His 41 foot cabin cruiser (also named Tempo by Lombardo) was triple planked in Honduran mahogany with over 52,000 screws and rivets. He bought her used in 1941 from Jules Stein of MCA. Stein had her custom built in 1935-36. She was powered with twin Packard “PT boat style” airplane engines, similar to unlimited hydroplane engines of the 1950s – 60s. The fully equipped cabin cruiser boat ran as fast as 60 MPH with Lombardo at the helm. This classic boat has now been restored.
The Tempo VI race boat shown here was also bought used by Lombardo. She was built in 1938 for Zalmon Guy Simmons. He raced her. But, Guy Lombardo improved her and won races with her and made a mark in racing history for his efforts.
IBEX is an annual marine trade event that provides an opportunity to interact with boat builders and other marine professionals worldwide, to collect immediate feedback, and to form lasting relationships in just three days. IBEX offers marine professionals a single platform to meet the North American marine industry face-to-face about the products that boating and boaters use.
Presented here is one idea that struck Seabuddy as newsworthy for a LinkedIn Pulse listing.
These folks make a system that retro-fit their marine trim tabs to other systems.
Manufacturer’s comment… “Are you frustrated with your messy hydraulic pump unit? One of the biggest concerns with the hydraulic pump units are their possibility of messy leakage of harmful toxins to the environment. Not to mention the oily mess. But another big concern is the well known slow response of hydraulic units”.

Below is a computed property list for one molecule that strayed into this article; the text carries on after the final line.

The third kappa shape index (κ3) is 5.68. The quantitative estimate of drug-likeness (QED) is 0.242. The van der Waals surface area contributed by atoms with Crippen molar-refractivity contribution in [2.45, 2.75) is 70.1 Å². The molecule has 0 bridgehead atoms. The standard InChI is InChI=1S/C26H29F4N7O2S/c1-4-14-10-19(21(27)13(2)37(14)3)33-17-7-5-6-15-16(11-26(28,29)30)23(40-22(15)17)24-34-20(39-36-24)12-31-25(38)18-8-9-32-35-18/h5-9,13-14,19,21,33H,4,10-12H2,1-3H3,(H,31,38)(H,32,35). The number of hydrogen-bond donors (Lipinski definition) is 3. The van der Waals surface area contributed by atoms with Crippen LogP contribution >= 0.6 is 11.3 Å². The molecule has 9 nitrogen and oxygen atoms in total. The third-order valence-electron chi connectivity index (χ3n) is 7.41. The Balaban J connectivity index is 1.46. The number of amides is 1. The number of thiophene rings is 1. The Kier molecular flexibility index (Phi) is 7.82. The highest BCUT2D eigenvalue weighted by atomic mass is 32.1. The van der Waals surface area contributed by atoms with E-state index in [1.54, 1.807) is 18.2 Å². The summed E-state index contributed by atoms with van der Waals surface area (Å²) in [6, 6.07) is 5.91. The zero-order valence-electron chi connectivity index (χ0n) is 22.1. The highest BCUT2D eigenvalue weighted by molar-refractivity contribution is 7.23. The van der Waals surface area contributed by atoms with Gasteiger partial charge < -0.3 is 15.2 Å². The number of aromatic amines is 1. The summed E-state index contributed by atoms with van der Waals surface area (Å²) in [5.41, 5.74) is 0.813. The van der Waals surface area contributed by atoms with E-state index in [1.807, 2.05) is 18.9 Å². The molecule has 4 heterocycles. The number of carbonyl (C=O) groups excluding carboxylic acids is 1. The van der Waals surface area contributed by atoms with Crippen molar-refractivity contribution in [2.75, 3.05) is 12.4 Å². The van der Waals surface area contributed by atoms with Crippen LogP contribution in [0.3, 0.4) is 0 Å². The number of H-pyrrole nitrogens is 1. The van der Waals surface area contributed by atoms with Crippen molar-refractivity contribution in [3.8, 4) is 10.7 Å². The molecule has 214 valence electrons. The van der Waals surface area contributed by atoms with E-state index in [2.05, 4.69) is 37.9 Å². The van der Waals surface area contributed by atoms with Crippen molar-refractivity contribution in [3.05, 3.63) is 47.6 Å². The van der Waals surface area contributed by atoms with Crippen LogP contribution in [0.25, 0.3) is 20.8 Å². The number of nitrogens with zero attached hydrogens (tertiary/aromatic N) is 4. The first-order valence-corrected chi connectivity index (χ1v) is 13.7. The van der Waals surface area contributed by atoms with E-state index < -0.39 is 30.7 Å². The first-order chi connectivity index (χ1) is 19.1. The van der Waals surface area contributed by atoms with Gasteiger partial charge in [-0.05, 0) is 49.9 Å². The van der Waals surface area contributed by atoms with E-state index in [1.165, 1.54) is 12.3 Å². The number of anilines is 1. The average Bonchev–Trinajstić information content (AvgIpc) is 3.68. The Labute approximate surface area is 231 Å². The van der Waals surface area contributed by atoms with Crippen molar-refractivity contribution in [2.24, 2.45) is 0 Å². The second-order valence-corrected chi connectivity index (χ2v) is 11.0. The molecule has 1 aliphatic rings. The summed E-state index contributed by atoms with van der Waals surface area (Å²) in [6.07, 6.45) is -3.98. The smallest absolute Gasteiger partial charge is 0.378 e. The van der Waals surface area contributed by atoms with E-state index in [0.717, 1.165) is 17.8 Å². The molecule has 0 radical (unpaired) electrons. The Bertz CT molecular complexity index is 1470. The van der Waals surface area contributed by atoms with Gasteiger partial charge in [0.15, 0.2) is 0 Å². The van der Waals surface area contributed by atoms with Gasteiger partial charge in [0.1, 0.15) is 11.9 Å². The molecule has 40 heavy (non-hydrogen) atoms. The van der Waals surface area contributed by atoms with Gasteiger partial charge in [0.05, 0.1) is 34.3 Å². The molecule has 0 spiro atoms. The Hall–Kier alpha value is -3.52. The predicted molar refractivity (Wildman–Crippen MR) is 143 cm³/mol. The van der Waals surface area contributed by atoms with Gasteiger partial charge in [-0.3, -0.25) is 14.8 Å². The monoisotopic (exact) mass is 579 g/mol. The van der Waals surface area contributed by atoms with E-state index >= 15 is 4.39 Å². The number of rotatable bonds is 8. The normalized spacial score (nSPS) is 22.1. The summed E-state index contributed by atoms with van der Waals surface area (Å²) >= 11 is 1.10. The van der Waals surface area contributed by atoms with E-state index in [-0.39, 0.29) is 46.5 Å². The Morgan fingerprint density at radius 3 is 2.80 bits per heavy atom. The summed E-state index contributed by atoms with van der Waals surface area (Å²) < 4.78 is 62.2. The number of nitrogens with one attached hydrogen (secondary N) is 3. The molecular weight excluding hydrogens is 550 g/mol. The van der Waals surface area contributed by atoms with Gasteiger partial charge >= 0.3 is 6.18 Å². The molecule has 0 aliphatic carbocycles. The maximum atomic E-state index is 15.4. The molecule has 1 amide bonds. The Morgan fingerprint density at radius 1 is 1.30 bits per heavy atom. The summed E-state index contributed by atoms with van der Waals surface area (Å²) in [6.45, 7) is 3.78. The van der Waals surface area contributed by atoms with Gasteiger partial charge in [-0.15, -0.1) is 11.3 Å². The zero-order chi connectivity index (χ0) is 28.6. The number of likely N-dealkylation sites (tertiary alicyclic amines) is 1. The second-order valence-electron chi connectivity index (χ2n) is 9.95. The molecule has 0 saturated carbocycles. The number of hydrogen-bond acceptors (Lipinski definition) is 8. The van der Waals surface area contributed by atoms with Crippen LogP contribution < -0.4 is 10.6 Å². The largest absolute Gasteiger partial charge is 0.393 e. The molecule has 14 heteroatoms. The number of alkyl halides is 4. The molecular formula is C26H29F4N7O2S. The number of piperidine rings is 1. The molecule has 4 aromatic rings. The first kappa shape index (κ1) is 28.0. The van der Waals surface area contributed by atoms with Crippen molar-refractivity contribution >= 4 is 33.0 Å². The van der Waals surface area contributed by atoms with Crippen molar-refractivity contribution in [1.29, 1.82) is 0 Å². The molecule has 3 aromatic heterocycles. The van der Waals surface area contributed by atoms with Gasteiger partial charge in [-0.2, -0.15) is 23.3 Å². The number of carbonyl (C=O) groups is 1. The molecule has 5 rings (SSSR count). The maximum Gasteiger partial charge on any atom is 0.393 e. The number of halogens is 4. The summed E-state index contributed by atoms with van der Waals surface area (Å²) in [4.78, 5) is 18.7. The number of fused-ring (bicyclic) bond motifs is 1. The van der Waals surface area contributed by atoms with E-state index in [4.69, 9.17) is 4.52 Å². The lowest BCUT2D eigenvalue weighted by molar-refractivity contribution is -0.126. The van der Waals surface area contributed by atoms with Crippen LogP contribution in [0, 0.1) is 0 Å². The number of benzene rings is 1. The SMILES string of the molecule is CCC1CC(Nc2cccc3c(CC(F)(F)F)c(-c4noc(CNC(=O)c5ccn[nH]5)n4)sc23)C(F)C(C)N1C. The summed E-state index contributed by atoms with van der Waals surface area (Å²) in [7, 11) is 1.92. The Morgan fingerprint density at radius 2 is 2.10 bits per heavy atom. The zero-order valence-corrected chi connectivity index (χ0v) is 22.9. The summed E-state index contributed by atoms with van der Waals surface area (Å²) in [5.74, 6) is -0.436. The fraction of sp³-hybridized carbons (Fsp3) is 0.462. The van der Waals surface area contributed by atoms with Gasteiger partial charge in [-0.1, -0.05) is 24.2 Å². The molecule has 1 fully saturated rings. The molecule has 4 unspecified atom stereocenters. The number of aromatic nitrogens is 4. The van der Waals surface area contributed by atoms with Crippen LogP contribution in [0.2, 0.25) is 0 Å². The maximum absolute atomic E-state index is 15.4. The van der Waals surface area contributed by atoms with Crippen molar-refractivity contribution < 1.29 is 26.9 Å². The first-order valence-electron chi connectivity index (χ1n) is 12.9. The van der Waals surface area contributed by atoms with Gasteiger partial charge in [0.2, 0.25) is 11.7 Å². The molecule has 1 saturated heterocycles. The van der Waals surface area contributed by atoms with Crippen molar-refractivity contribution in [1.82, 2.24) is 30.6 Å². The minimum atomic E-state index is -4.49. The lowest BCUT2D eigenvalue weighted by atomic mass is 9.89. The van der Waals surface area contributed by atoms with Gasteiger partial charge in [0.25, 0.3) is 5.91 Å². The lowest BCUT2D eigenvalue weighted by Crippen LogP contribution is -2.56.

This is a good, short video to watch.
More from Lenco… “The Conversion & Performance Upgrade Kit includes everything necessary to upgrade your current boat without any drilling or filling of holes. You simply discard the hydraulic pump unit and the two Bennett cylinders. Lenco’s new upper mounting brackets fit the existing Bennett mounting holes on the transom. Install the two Lenco electric actuators on your existing Bennett trim blades using the existing lower actuator brackets. Connect our actuator wiring to the existing harness. Jumper wires are included for attaching to current Bennett rocker switch. Complete your trim tab system upgrade with a waterproof Lenco tactile switch or our Auto Glide Boat Leveling System.”
More at … http://www.lencomarine.com/
Horace Dodge, Jr. liked fast boats and Unlimited Class boat racing. He hired the Duesenberg Brothers Racing (Augie and Fred) in 1925 to design, build and deliver two of these W-24 marine engines. The W shape was made up from three double overhead camshaft straight 8 engines all going to a common crankshaft. There are the right, center and left banks of 8 cylinders to this engine.
Mr. Dodge Horace Dodge Jr. (son of one of the Dodge Bros.) wanted this new boat racing engine for his racing activities. Besides racing he also was a production wooden boat builder (starting in 1923). His production boats were called Dodge Watercars. His first factory was in Detroit, MI. But, he is known for his Newport News, VA factory that he had built to his design specs and that opened in 1930. That business closed in 1936. Its building is now the home to the Mariner’s Museum.